“Who are you?” It was an unusual opening gambit for what was the first foreign TV interview with the man who is likely to be Slovakia’s next prime minister.
But it is a reasonable one.
We know little about what Igor Matovic thinks of anything beyond the corrupt practices of some of his countrymen, so Czech Television’s rolling news network was right to ask it.
Analysts are talking about a new era for Slovakia after outgoing Prime Minister Robert Fico’s leftist SMER was defeated by this maverick anti-corruption activist and his Ordinary People party, otherwise known as OLaNO.
In reality, the leader of the Ordinary People party is anything but ordinary.
“For a long time I lived a comfortable life as a successful businessman. In fact I was paying the highest taxes of any entrepreneur in Slovakia,” he said, as the red, white and blue flags of Slovakia fluttered behind him against the backdrop of Bratislava Castle.
“But at the same time I really resented the fact that the money was probably ending up in a bank account somewhere in Cyprus.”
So in 2007 he decided to sign his regional media empire over to his wife and enter politics.
How Matovic made a name for himself
He founded Ordinary People as a civic initiative in 2010 and was sworn in as an MP – wearing white trousers, sandals and a T-shirt – the same year, initially for the centre-right Freedom and Solidarity party.
With his rhetorical flair and newsman’s instincts, his PR stunts were soon making headlines.
To support a referendum on limiting MPs’ immunity he deliberately parked his car on a pedestrian crossing in the middle of Bratislava; the cameras filmed him showing his parliamentary pass to the police who were called to tow it.
As an MP, he could not be prosecuted.
In the 2012 elections, now standing on his own as the head of OLaNO, he took a lie-detector test to prove he had not accepted bribes, and demanded his fellow candidates do the same.
Several refused, saying it was insulting. He passed, and the party won 16 MPs.
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But he reserved most of his creative ire for former Prime Minister Fico and SMER, the party which had dominated Slovak politics since 2006 and one he saw as the head of a hydra of corruption that was slowly choking Slovakia.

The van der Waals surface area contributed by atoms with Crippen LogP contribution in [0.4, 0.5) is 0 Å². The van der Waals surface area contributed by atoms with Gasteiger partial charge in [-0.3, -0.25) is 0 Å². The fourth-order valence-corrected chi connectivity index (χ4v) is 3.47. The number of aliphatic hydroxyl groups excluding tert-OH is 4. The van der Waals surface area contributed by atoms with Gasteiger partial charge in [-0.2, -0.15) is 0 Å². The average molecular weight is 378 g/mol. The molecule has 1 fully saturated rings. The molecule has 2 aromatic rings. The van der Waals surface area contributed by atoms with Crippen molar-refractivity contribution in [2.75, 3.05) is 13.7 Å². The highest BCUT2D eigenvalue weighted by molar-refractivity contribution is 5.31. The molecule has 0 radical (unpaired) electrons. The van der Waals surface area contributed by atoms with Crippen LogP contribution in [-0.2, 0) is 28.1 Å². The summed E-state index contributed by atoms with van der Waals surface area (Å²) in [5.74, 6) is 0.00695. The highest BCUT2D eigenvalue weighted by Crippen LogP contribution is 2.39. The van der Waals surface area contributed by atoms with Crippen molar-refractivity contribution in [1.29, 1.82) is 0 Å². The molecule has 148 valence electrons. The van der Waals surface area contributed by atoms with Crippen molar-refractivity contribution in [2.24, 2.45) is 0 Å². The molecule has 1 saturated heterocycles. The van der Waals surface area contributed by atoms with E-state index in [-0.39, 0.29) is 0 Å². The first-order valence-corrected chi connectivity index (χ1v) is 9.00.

- placing a life-sized cardboard cut-out of Mr Fico, holding a sign saying “Donated Slovakia to the Rich”, on the floor of parliament
- along with party colleagues, erecting tents in a vineyard owned by the prime minister and camping there overnight
- filming himself on the French Riviera outside a villa belonging to a former SMER cabinet minister
Mr Matovic and his colleagues stuck signs to the fence reading “Property of the Slovak Republic”. The video has been viewed 170,000 times on YouTube.
Is he a serious politician?
Stunts like these may have earned him labels such as “joker”, “maverick” and “populist”, but he has succeeded in attracting serious, reputable people to join him.
“It’s a completely different position when you are in opposition with something like 6-8% of the vote, and when you are the leader of a governing coalition,” said Jaro Nad, former senior official at the Slovak defence ministry and now one of OLaNO’s 53 newly elected MPs.
“Even two or three weeks ago, when the first polls started to show that he might be in a position to win the whole general election, you could immediately see in Igor’s face that now he feels responsibility, and that now we will see a different Igor Matovic,” Mr Nad told the BBC by telephone.
OLaNO’s full name is Ordinary People and Independent Personalities. But Mr Matovic may not even be the most colourful personality in his own government.
What sort of government could he lead?
One potential partner, Boris Kollar, leads a party called We Are Family – a claim that may strike some voters as literally true, seeing that he has so far fathered a total of 10 children with eight different women.
We Are Family belongs to the Identity and Democracy group, the alliance of nationalist, right-wing and Eurosceptic parties in the European Parliament.
France’s far-right leader Marine Le Pen was quick to tweet her congratulations to Mr Kollar. If he does enter the Matovic government, it could be an interesting few years.
Mr Matovic is 46 – the same age as Slovakia’s President, Zuzana Caputova.
The liberal Progressive Slovakia party she once helped to lead narrowly failed to enter parliament, and Mr Matovic’s coalition is likely to be more conservative as a result.
Certainly there will be questions over the direction in which he will take Slovakia. The country’s partners – both the EU and its occasionally truculent neighbours in the so-called Visegrad group – are undoubtedly curious.
“Because he will be the leader of a mostly conservative ruling coalition, Budapest and maybe Warsaw will welcome him as a representative of similar trends,” Grigorij Meseznikov, one of Slovakia’s leading political analysts, told the BBC.
“But I’m not sure Igor Matovic will be very happy if Slovakia is dragged into some conflicts that Slovakia didn’t cause.”